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Revolution, international counterrevolution and world order

Hirst, Catherine (2022) Revolution, international counterrevolution and world order. PhD thesis, London School of Economics and Political Science.

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Identification Number: 10.21953/lse.00004457


Why are some revolutions met with great power counterrevolution, while others are not? On the one hand, some revolutions face hostility and attempts at reversal by the great powers. Perhaps most prominently, the 1917 Bolshevik Revolution in Russia led to military intervention by the United Kingdom (UK), the United States (US), Japan and France in a bloody multiyear campaign. On the other hand, some revolutions are tolerated, or even supported, by the great powers. For example, the UK, the US and the USSR all supported Tito’s Communist Revolution in Yugoslavia between 1941 and 1944, providing (respectively) advisers, diplomatic support, and military aid. To answer the question of why, when and under what circumstances great powers engage in counterrevolution, and when they do not, this thesis presents a novel macro-historical dataset covering the period between 1900 and 2020. This dataset is the first to systematically map the determinants of great power counterrevolution. The dataset introduces a crucial but undertheorized variable: ‘order exit’. ‘Order exit’ is a profoundly destabilising act in which revolutionaries attempt to cleave their state from an existing international order. Revolutionaries that attempt to shift their state out of a great power order are more than twice as likely to face great power counterrevolution than those which don’t. The thesis augments this large-N analysis with three case studies that illustrate the main mechanisms linking ‘order exit’ with great power counterrevolution: the Mexican Revolution (1910-1920), the Hungarian Revolution (1956) and the attempted Syrian Salafist Revolution (2012-2020). Taken together, these analyses provide two main insights: first, a comprehensive empirical account of post-1900 great power counterrevolution; and second, a set of theoretical resources for understanding the relationship between revolution, counterrevolution and international order(s).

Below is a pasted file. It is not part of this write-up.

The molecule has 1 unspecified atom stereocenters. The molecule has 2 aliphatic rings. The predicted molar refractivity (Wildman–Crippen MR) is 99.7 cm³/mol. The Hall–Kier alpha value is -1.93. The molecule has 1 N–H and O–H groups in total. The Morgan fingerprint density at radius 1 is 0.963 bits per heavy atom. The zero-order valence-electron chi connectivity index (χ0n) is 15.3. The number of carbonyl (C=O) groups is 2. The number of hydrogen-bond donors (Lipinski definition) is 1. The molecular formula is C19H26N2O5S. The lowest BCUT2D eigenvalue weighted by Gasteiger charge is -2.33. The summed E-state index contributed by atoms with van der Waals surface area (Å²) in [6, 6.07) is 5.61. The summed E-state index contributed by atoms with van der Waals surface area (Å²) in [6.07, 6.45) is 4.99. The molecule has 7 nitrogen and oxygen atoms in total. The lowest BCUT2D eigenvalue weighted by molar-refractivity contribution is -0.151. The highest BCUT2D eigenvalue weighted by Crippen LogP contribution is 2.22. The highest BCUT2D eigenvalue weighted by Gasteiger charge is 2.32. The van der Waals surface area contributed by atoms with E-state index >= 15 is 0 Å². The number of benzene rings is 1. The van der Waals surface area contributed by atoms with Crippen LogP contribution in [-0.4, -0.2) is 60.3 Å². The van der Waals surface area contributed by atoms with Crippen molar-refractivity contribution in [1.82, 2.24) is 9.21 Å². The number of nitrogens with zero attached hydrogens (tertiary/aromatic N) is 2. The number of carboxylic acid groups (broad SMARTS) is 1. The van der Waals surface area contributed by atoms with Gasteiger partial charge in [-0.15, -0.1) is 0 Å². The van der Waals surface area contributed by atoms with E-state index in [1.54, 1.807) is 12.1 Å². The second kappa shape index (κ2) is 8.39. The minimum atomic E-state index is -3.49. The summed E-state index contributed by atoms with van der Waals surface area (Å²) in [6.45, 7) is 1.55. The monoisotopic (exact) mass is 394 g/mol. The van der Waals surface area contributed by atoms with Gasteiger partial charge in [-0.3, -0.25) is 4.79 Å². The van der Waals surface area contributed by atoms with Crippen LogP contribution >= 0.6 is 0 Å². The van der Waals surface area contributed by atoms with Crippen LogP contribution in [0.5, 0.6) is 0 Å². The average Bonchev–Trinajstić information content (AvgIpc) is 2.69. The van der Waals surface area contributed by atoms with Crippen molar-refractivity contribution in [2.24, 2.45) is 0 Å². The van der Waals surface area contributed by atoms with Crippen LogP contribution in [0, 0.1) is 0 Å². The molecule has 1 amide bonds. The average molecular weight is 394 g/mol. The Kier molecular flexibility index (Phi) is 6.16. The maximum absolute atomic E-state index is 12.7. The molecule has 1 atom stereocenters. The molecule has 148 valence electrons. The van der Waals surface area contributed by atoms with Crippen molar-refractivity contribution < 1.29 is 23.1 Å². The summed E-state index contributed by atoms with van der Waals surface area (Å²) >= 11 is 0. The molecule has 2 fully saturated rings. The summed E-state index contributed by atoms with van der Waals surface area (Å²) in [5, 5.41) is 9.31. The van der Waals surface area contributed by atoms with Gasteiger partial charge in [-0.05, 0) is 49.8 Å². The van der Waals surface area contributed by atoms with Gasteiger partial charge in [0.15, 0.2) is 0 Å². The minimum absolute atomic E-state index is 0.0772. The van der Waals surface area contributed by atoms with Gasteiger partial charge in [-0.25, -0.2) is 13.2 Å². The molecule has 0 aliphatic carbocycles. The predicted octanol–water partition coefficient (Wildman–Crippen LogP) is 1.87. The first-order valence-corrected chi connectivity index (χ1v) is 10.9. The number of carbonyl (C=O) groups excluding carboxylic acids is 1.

Item Type: Thesis (PhD)
Additional Information: © 2022 Catherine Hirst
Library of Congress subject classification: J Political Science > JA Political science (General)
J Political Science > JZ International relations
Sets: Departments > International Relations
Supervisor: Lawson, George

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